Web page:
rescue workers posing with pet supplies and crates on cargo plane
Facebook | SPCA International

Animal Activists Rescue 285 Cats And Dogs Who Were Left Behind In Afghanistan

It's beautiful to consider that at any moment, there are likely thousands if not millions of people out there working hard to make a lifesaving difference for animals of all kinds.

And while we most commonly see this happen in whatever local communities these passionate rescuers find themselves in, there are some who go so far beyond the call of duty that they turn their rescue efforts into an international mission.

This reality is outright staggering when we hear about how many animals just one person managed to save, but it also reminds us that stories of hope can come from even the world's most chaotic and uncertain situations.

And that recently became apparent once again during one of the world's most ambitious efforts that saw hundreds of animals saved.

After the U.S. military formally withdrew from Afghanistan after 20 years of conflict last August, refugees and foreign nationals alike suddenly found themselves having to flee the Middle Eastern nation.

man crouching and petting two dogs in Afghanistan
Facebook | SPCA International

And as People reported, this turn of events saw many of them have to leave their pets behind and hundreds of dogs and cats were stranded in Afghanistan as a result.

But in the six months that followed, the SPCA International joined forces with War Paws, Kabul Small Animal Rescue, Marley's Mutts, the RainCoast Dog Rescue Society, and the Thank DOG I'm Out Rescue Society to bring those animals out of turmoil and onto North American soil.

All told, 154 dogs and 131 cats were brought together in an operation that SPCAI dubbed "Mission Possible."

But while they would prove that their mission was indeed possible by February 1, that doesn't mean it was easy.

rescue workers posing with pet supplies and crates on cargo plane
Facebook | SPCA International

Even getting the animals out of Afghanistan proved perilous and difficult, as earlier efforts were hampered by an explosion at Hamid Karzai International Airport in Kabul, as well as soaring flight costs and plane restrictions and permits.

And when a private plane large enough to transport the animals, rescue workers, and their needed supplies was secured, they found they couldn't travel directly to the U.S. That was because the Centers for Disease Control restricted the importation of dogs from 100 different countries due to rabies concerns.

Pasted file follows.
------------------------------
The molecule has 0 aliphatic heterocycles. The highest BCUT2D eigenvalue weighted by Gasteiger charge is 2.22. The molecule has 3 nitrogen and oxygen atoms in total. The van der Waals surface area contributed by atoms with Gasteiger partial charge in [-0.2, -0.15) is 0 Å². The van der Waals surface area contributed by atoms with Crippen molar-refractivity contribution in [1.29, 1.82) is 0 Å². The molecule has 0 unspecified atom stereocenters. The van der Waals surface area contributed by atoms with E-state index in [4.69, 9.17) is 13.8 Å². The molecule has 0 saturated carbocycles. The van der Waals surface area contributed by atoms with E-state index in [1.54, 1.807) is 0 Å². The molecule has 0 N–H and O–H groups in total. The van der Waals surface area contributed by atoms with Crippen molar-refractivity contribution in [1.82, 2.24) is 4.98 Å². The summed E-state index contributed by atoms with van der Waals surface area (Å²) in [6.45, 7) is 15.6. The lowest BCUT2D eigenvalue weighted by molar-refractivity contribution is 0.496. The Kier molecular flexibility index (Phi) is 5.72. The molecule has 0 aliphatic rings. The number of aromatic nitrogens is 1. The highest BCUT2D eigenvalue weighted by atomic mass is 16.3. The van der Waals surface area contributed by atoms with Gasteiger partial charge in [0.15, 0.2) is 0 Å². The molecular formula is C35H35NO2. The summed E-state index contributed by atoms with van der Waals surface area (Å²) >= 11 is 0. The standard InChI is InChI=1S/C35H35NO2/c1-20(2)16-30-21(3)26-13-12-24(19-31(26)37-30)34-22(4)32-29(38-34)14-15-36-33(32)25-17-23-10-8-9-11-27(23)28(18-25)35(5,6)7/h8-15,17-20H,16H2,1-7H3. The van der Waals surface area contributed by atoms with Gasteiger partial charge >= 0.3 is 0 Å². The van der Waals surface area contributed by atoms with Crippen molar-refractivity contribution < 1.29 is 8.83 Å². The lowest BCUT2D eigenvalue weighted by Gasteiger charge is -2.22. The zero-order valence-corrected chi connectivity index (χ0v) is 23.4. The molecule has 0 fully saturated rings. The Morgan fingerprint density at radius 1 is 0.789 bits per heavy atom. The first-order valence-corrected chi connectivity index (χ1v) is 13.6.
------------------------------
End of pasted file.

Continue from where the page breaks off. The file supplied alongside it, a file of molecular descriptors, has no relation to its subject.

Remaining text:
Nonetheless, the mission would turn out to be a success after the flight was rerouted to Canada and landed in Vancouver, British Columbia.

woman reunites with cat after fleeing Afghanistan
Facebook | SPCA International

According to SPCAI director of programs Lori Kalef, all the animals involved were "happy, healthy, and ready to find their forever homes or be reunited with their families" upon arrival.

Better yet, we've already seen a few of these animals reunited with their friends as a civilian working with the U.S. Air Force, a family of Afghan refugees, and another couple have found their cats among the rescued creatures.

As for the rest, they're staying at a temporary shelter in Vancouver until they can either be reunited with their owners or adopted.

dog touches person's tattooed hand
Facebook | SPCA International

That said, the coalition of animal rescue organizations who organized this mission have received additional support from four other animal rescues in Canada, who have found foster homes for some of the cats and dogs.

As Marley's mutts founder Zach Skow put it, "We believe deeply in creating second chances for animals and couldn't be happier for the hundreds of dogs and cats who will now have theirs."

h/t: People